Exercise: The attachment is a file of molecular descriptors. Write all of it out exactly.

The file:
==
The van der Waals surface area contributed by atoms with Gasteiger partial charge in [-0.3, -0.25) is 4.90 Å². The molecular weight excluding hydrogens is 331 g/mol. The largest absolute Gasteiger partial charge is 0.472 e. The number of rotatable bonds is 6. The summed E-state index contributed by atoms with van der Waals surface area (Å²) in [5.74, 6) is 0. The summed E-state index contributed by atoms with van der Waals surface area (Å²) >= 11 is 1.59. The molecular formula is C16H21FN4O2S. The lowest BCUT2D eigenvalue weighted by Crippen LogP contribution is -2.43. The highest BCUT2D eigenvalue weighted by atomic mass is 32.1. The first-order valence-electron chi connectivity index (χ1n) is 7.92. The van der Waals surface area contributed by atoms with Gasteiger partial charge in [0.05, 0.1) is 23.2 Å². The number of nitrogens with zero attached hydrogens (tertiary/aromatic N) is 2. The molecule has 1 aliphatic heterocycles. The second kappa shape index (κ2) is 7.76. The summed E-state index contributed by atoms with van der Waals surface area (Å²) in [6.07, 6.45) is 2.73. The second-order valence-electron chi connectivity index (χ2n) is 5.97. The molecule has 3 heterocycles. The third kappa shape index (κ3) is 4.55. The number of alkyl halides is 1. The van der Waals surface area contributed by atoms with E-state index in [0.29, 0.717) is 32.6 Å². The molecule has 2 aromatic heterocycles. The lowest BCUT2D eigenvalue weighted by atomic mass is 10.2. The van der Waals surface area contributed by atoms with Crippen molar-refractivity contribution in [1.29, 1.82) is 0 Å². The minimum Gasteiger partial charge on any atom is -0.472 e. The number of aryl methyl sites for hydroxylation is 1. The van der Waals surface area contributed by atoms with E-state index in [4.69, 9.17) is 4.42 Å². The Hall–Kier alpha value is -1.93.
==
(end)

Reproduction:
The van der Waals surface area contributed by atoms with Gasteiger partial charge in [-0.3, -0.25) is 4.90 Å². The molecular weight excluding hydrogens is 331 g/mol. The largest absolute Gasteiger partial charge is 0.472 e. The number of rotatable bonds is 6. The summed E-state index contributed by atoms with van der Waals surface area (Å²) in [5.74, 6) is 0. The summed E-state index contributed by atoms with van der Waals surface area (Å²) >= 11 is 1.59. The molecular formula is C16H21FN4O2S. The lowest BCUT2D eigenvalue weighted by Crippen LogP contribution is -2.43. The highest BCUT2D eigenvalue weighted by atomic mass is 32.1. The first-order valence-electron chi connectivity index (χ1n) is 7.92. The van der Waals surface area contributed by atoms with Gasteiger partial charge in [0.05, 0.1) is 23.2 Å². The number of nitrogens with zero attached hydrogens (tertiary/aromatic N) is 2. The molecule has 1 aliphatic heterocycles. The second kappa shape index (κ2) is 7.76. The summed E-state index contributed by atoms with van der Waals surface area (Å²) in [6.07, 6.45) is 2.73. The second-order valence-electron chi connectivity index (χ2n) is 5.97. The molecule has 3 heterocycles. The third kappa shape index (κ3) is 4.55. The number of alkyl halides is 1. The van der Waals surface area contributed by atoms with E-state index in [0.29, 0.717) is 32.6 Å². The molecule has 2 aromatic heterocycles. The lowest BCUT2D eigenvalue weighted by atomic mass is 10.2. The van der Waals surface area contributed by atoms with Crippen molar-refractivity contribution in [1.29, 1.82) is 0 Å². The minimum Gasteiger partial charge on any atom is -0.472 e. The number of aryl methyl sites for hydroxylation is 1. The van der Waals surface area contributed by atoms with E-state index in [4.69, 9.17) is 4.42 Å². The Hall–Kier alpha value is -1.93.